This piece was originally published by Al-Shabaka: The Palestinian Policy Network, an independent, non-partisan, and non-profit organization whose mission is to educate and foster public debate on Palestinian human rights and self-determination within the framework of international law.
By Yara Hawari When the US moved its embassy from Tel Aviv to Jerusalem in May, it set a dangerous precedent that not only encourages Israel to continue its annexation and colonization of Palestinian land, but also invites third states to join it in violating responsibilities under international law.
Ten days after the move, Guatemala and Paraguay followed suit and opened embassies in Jerusalem. Honduras has also announced plans to relocate. Normalization of the US move is already underway, with various states, including the United Kingdom (UK), announcing that they will attend meetings in the new embassy.
The EU has taken a clear position: Prior to the move, the head of the EU delegation to the UN stated that the EU continues to uphold the international consensus on Jerusalem, including refraining from locating diplomatic missions in Jerusalem until the final status of the city has been resolved. Individual EU states reiterated this stance, with France stating that the move contravened international law. Yet the Czech Republic, Hungary, and Romania, all of which attended the opening ceremony of the embassy, blocked a joint EU statement condemning the US move.
Why the EU Matters
These latest political maneuverings in Jerusalem are worrisome, yet they follow a deteriorating trajectory for the Palestinians in the city. Indeed, the international community has long been impotent with regard to securing Palestinian legal and historic rights in both East and West Jerusalem. These include the right of return for refugees, restitution of property, and full political rights. This failure to go beyond rhetoric and statements of condemnation and to implement international law has allowed Israel to entrench its control over the Palestinian people and their land. The recent normalization of Israeli sovereignty in all of Jerusalem by the US and others is particularly dangerous as it yet again sends a message to Israel that it faces no consequences for annexing Palestinian land and, more generally, for violating international law.
Within this specific context and the global political shift to the right, the European Union (EU) remains one of the few spaces left to pursue Palestinian human rights in the international arena. This is in part because of the EU’s foundational basis in international law and also because of strong European popular support for Palestinian rights and sovereignty. Yet perhaps most importantly, it is because the EU has the capability to hold Israel to account through the various economic, cultural, and scientific agreements they share.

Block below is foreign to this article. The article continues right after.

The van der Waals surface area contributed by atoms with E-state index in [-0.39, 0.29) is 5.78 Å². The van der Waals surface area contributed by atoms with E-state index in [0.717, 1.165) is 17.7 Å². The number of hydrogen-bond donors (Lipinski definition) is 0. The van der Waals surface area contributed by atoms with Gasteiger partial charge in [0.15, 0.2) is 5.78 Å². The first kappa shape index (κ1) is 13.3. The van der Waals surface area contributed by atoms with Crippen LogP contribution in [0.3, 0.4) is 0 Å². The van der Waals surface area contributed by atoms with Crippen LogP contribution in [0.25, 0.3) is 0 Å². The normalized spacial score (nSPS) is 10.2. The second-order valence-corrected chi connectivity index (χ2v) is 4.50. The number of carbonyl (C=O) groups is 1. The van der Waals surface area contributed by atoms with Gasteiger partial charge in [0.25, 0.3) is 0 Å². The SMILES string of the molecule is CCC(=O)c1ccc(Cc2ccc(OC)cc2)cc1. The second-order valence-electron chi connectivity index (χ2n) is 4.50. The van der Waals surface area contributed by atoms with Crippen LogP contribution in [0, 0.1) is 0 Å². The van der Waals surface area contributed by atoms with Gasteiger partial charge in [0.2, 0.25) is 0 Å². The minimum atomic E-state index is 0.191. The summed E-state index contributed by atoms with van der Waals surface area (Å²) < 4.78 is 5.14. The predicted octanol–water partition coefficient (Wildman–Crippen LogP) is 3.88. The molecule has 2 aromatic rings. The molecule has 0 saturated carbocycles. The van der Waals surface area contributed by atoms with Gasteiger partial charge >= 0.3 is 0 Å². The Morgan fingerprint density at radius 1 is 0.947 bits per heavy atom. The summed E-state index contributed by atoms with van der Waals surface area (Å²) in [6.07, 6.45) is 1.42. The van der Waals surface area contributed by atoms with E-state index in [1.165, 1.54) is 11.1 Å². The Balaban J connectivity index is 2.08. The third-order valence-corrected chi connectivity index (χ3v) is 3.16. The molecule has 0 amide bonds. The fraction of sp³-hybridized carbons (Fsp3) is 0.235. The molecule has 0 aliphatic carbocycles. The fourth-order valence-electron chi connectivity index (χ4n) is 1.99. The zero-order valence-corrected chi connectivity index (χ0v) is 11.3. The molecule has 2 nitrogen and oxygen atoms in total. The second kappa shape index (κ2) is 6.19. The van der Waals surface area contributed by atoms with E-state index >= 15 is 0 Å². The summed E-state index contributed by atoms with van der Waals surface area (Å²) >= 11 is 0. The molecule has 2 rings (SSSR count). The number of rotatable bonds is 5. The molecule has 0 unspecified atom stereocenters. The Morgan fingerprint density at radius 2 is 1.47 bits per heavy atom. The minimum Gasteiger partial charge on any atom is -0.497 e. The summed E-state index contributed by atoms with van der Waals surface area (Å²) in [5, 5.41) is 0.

To be sure, the EU faces challenges in this regard. Some EU member states such as Poland and Hungary have authoritarian governments that are closely allied with Israel, while others, including France, Germany, and the UK, have avoided putting pressure on Israel to end its violations of Palestinian rights in favor of maintaining good diplomatic relations. This lack of will to take action has been at the expense of Palestinian rights and challenges the integrity of international law. In this regard, the following policy recommendations are a starting point for the EU to uphold its commitments to the Palestinian people – and to the international legal framework it seeks to uphold.
Immediate Steps for EU Action
1. In light of the blocked joint statement, the EU should encourage its 28 member states to issue independent statements condemning the US embassy move and highlighting the detrimental effect it will have on achieving Palestinian sovereignty and basic human rights.
2. The High Representative of the Union for Foreign Affairs and Security Policy should reiterate that EU member states must uphold their third state responsibilities to not aid or abet Israeli war crimes or US violations of international law. This includes stressing that member states should not attend diplomatic meetings or functions at the site of the new US embassy.
3. The EU and its member states must enforce international non-recognition of Israeli sovereignty over Jerusalem. This includes condemning European events held in Jerusalem such as the cycling race Giro d’Italia and next year’s planned Eurovision song contest. Such events are an important part of Israel’s attempts to normalize its sovereignty over the city.
4. EU member states must both collectively and independently assert Palestinian legal and historic rights in both East and West Jerusalem. They must also support Palestinian resilience and attempts to reclaim sovereignty without depoliticizing them. An important step in this regard would be facilitating the return of PLO institutions to Jerusalem and supporting grassroots organizing.
Yara Hawari is the Palestine Policy Fellow of Al-Shabaka: The Palestinian Policy Network. She completed her PhD in Middle East Politics at the University of Exeter. Her research focused on oral history projects and memory politics, framed more widely within Indigenous Studies. Yara taught various undergraduate courses at the University of Exeter and continues to work as a freelance journalist, publishing for various media outlets, including Al Jazeera English, Middle East Eye and the Independent.